Burgfest Post 3: Disruptive vs Integrative festival Experiences

Jousting about to take place at Burgfest

Festivals like games need a healthy balance on spaces that let you either be active or rest. Making up the active spaces is a wide range of dynamic experiences working in harmony, exactly as they do in games (game mechanics as it's called). Those experiences are either more disruptive or integrative, and are equally fun and important to the ecosystem of festivals .

I've developed the belief that integrative experiences are more sustainable and scalable, but the best result is a mix of both disruptive innovation and integration. Twitter-based urban games where you run around solving clues with your whole online social community helping you are great examples of that duality, not to mention the awesome PR potential they provide.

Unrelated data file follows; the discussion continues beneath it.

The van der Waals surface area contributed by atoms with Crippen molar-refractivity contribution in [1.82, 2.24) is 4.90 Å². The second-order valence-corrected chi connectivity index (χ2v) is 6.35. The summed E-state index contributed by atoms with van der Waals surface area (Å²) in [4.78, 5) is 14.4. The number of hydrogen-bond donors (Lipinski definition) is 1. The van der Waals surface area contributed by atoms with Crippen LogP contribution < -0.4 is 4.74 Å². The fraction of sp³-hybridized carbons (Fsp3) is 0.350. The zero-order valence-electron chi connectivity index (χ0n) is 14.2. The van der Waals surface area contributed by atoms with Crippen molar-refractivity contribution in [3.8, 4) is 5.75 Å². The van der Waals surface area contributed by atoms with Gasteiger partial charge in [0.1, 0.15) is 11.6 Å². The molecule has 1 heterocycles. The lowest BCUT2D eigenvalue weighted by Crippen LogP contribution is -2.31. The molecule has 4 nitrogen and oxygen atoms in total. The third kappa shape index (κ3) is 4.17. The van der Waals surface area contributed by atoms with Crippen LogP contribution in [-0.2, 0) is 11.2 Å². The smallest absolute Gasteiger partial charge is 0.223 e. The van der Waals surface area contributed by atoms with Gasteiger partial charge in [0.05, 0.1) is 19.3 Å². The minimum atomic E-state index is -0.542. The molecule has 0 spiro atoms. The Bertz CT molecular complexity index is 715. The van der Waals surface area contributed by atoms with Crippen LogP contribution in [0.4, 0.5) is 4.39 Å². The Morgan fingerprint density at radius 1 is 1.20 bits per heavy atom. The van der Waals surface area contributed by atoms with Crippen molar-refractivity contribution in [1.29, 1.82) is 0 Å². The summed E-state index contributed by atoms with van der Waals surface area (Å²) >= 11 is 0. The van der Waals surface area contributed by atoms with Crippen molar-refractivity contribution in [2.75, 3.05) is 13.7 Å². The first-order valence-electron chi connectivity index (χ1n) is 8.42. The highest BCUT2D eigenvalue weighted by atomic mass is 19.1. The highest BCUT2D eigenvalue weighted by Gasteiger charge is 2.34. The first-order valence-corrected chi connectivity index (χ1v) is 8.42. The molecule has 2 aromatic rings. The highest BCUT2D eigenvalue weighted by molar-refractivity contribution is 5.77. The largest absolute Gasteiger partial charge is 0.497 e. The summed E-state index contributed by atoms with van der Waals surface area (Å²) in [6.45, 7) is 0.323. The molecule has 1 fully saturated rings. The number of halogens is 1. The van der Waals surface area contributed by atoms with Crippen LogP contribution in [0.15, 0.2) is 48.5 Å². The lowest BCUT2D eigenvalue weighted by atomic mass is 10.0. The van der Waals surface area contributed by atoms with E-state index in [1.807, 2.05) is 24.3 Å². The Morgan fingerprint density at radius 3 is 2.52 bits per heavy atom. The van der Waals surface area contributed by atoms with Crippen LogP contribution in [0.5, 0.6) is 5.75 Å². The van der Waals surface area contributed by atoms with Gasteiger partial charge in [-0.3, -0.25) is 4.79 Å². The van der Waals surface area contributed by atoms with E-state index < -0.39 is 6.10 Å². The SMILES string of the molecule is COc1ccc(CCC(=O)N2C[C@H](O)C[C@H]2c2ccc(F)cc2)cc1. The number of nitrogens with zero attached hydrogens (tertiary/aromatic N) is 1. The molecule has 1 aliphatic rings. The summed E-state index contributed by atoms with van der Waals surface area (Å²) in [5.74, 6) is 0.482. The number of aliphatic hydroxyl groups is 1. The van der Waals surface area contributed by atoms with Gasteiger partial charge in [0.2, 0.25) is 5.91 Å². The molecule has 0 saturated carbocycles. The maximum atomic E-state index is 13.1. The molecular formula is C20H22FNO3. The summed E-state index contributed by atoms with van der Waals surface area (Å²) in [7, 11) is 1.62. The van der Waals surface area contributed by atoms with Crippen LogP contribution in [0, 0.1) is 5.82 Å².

Examples at Burgfest:

Disruptive Experiences

Who: Street performers and rides

How: This group is dependent on finding a large group of people they can convert instantly into their audience. Their important function to festivals (like in games) is creating serendipity and spontaneity.

They either move from one location to the next seeking out sizeable congregations or they work the crowd where there is a steady stream of traffic. There's a fast turnaround of shows that interupts the traffic flow. Shows tend to be free or donation based but can be great PR for another event. 

Below: performer with a vegetable puppet theater and mechanically wound rides.


Integrative Experiences

Who: Bakers, warriors, stage bands etc